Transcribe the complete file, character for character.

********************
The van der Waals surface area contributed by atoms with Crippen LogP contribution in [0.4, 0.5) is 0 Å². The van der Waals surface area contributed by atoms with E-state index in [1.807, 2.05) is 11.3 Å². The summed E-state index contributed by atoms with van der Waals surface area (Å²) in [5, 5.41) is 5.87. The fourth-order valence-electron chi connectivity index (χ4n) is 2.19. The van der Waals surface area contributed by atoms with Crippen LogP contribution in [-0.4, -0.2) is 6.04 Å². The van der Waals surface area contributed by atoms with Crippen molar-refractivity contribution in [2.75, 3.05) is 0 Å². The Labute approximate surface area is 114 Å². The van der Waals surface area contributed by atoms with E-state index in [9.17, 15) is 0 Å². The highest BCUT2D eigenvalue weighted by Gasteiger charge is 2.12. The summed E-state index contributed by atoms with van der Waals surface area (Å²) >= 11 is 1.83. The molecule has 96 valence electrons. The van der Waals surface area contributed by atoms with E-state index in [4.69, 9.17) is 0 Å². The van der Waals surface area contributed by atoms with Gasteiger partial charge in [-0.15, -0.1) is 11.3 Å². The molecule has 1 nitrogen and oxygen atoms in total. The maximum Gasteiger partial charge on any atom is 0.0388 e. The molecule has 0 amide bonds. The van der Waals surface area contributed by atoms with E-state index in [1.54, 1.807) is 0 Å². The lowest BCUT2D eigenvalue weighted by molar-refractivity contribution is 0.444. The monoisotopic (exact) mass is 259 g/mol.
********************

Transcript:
The van der Waals surface area contributed by atoms with Crippen LogP contribution in [0.4, 0.5) is 0 Å². The van der Waals surface area contributed by atoms with E-state index in [1.807, 2.05) is 11.3 Å². The summed E-state index contributed by atoms with van der Waals surface area (Å²) in [5, 5.41) is 5.87. The fourth-order valence-electron chi connectivity index (χ4n) is 2.19. The van der Waals surface area contributed by atoms with Crippen LogP contribution in [-0.4, -0.2) is 6.04 Å². The van der Waals surface area contributed by atoms with Crippen molar-refractivity contribution in [2.75, 3.05) is 0 Å². The Labute approximate surface area is 114 Å². The van der Waals surface area contributed by atoms with E-state index in [9.17, 15) is 0 Å². The highest BCUT2D eigenvalue weighted by Gasteiger charge is 2.12. The summed E-state index contributed by atoms with van der Waals surface area (Å²) >= 11 is 1.83. The molecule has 96 valence electrons. The van der Waals surface area contributed by atoms with E-state index in [4.69, 9.17) is 0 Å². The van der Waals surface area contributed by atoms with Gasteiger partial charge in [-0.15, -0.1) is 11.3 Å². The molecule has 1 nitrogen and oxygen atoms in total. The maximum Gasteiger partial charge on any atom is 0.0388 e. The molecule has 0 amide bonds. The van der Waals surface area contributed by atoms with E-state index in [1.54, 1.807) is 0 Å². The lowest BCUT2D eigenvalue weighted by molar-refractivity contribution is 0.444. The monoisotopic (exact) mass is 259 g/mol.